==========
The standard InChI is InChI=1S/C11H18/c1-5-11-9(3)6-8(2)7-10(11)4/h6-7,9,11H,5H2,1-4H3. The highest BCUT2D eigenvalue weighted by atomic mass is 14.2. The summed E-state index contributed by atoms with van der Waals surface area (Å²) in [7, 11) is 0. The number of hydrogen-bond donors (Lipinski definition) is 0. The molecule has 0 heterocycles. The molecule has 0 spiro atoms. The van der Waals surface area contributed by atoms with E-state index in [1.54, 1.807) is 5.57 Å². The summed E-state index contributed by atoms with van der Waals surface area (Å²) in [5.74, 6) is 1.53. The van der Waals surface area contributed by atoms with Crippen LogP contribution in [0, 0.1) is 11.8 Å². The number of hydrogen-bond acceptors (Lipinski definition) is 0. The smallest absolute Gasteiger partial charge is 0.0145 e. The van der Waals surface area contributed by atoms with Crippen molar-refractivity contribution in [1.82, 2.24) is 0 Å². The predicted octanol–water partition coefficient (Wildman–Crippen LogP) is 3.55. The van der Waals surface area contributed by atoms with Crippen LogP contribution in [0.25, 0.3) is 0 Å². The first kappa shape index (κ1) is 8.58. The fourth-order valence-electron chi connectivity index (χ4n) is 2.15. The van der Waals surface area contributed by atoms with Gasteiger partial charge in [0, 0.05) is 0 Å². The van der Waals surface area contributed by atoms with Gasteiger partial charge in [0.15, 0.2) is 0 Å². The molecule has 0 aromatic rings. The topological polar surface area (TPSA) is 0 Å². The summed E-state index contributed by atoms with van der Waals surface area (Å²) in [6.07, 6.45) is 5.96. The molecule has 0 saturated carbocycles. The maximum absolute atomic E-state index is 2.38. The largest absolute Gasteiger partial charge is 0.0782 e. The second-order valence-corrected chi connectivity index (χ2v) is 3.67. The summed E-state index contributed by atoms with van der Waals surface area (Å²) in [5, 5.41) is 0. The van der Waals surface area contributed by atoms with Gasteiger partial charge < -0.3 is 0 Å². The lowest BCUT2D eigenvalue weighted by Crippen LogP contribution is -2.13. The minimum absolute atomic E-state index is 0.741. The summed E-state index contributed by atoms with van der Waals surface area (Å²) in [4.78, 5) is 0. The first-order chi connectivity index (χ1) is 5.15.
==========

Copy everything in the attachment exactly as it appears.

The standard InChI is InChI=1S/C11H18/c1-5-11-9(3)6-8(2)7-10(11)4/h6-7,9,11H,5H2,1-4H3. The highest BCUT2D eigenvalue weighted by atomic mass is 14.2. The summed E-state index contributed by atoms with van der Waals surface area (Å²) in [7, 11) is 0. The number of hydrogen-bond donors (Lipinski definition) is 0. The molecule has 0 heterocycles. The molecule has 0 spiro atoms. The van der Waals surface area contributed by atoms with E-state index in [1.54, 1.807) is 5.57 Å². The summed E-state index contributed by atoms with van der Waals surface area (Å²) in [5.74, 6) is 1.53. The van der Waals surface area contributed by atoms with Crippen LogP contribution in [0, 0.1) is 11.8 Å². The number of hydrogen-bond acceptors (Lipinski definition) is 0. The smallest absolute Gasteiger partial charge is 0.0145 e. The van der Waals surface area contributed by atoms with Crippen molar-refractivity contribution in [1.82, 2.24) is 0 Å². The predicted octanol–water partition coefficient (Wildman–Crippen LogP) is 3.55. The van der Waals surface area contributed by atoms with Crippen LogP contribution in [0.25, 0.3) is 0 Å². The first kappa shape index (κ1) is 8.58. The fourth-order valence-electron chi connectivity index (χ4n) is 2.15. The van der Waals surface area contributed by atoms with Gasteiger partial charge in [0, 0.05) is 0 Å². The van der Waals surface area contributed by atoms with Gasteiger partial charge in [0.15, 0.2) is 0 Å². The molecule has 0 aromatic rings. The topological polar surface area (TPSA) is 0 Å². The summed E-state index contributed by atoms with van der Waals surface area (Å²) in [6.07, 6.45) is 5.96. The molecule has 0 saturated carbocycles. The maximum absolute atomic E-state index is 2.38. The largest absolute Gasteiger partial charge is 0.0782 e. The second-order valence-corrected chi connectivity index (χ2v) is 3.67. The summed E-state index contributed by atoms with van der Waals surface area (Å²) in [5, 5.41) is 0. The van der Waals surface area contributed by atoms with Gasteiger partial charge < -0.3 is 0 Å². The lowest BCUT2D eigenvalue weighted by Crippen LogP contribution is -2.13. The minimum absolute atomic E-state index is 0.741. The summed E-state index contributed by atoms with van der Waals surface area (Å²) in [4.78, 5) is 0. The first-order chi connectivity index (χ1) is 5.15.